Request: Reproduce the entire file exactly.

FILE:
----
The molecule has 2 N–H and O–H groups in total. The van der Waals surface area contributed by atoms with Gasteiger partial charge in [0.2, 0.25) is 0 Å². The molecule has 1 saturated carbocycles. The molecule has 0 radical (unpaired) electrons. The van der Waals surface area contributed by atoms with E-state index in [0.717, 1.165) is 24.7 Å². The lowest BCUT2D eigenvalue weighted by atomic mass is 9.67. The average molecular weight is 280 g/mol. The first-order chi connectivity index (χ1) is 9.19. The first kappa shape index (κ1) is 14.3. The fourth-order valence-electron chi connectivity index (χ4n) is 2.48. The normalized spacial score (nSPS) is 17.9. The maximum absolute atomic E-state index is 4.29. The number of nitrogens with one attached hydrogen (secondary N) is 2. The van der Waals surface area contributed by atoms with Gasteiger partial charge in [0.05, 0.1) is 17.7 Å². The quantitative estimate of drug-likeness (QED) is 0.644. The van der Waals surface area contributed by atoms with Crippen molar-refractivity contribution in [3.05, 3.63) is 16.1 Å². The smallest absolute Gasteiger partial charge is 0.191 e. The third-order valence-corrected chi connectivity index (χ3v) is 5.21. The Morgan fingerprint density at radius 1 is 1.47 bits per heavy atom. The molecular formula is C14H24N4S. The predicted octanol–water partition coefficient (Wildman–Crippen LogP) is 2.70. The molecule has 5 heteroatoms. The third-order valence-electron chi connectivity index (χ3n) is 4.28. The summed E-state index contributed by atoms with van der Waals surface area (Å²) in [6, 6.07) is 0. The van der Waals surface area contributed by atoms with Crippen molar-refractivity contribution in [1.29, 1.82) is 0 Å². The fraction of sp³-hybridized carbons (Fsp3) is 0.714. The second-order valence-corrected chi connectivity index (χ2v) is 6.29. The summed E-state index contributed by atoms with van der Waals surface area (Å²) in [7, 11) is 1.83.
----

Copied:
The molecule has 2 N–H and O–H groups in total. The van der Waals surface area contributed by atoms with Gasteiger partial charge in [0.2, 0.25) is 0 Å². The molecule has 1 saturated carbocycles. The molecule has 0 radical (unpaired) electrons. The van der Waals surface area contributed by atoms with E-state index in [0.717, 1.165) is 24.7 Å². The lowest BCUT2D eigenvalue weighted by atomic mass is 9.67. The average molecular weight is 280 g/mol. The first-order chi connectivity index (χ1) is 9.19. The first kappa shape index (κ1) is 14.3. The fourth-order valence-electron chi connectivity index (χ4n) is 2.48. The normalized spacial score (nSPS) is 17.9. The maximum absolute atomic E-state index is 4.29. The number of nitrogens with one attached hydrogen (secondary N) is 2. The van der Waals surface area contributed by atoms with Gasteiger partial charge in [0.05, 0.1) is 17.7 Å². The quantitative estimate of drug-likeness (QED) is 0.644. The van der Waals surface area contributed by atoms with Crippen molar-refractivity contribution in [3.05, 3.63) is 16.1 Å². The smallest absolute Gasteiger partial charge is 0.191 e. The third-order valence-corrected chi connectivity index (χ3v) is 5.21. The Morgan fingerprint density at radius 1 is 1.47 bits per heavy atom. The molecular formula is C14H24N4S. The predicted octanol–water partition coefficient (Wildman–Crippen LogP) is 2.70. The molecule has 5 heteroatoms. The third-order valence-electron chi connectivity index (χ3n) is 4.28. The summed E-state index contributed by atoms with van der Waals surface area (Å²) in [6, 6.07) is 0. The van der Waals surface area contributed by atoms with Crippen molar-refractivity contribution in [1.29, 1.82) is 0 Å². The fraction of sp³-hybridized carbons (Fsp3) is 0.714. The second-order valence-corrected chi connectivity index (χ2v) is 6.29. The summed E-state index contributed by atoms with van der Waals surface area (Å²) in [7, 11) is 1.83.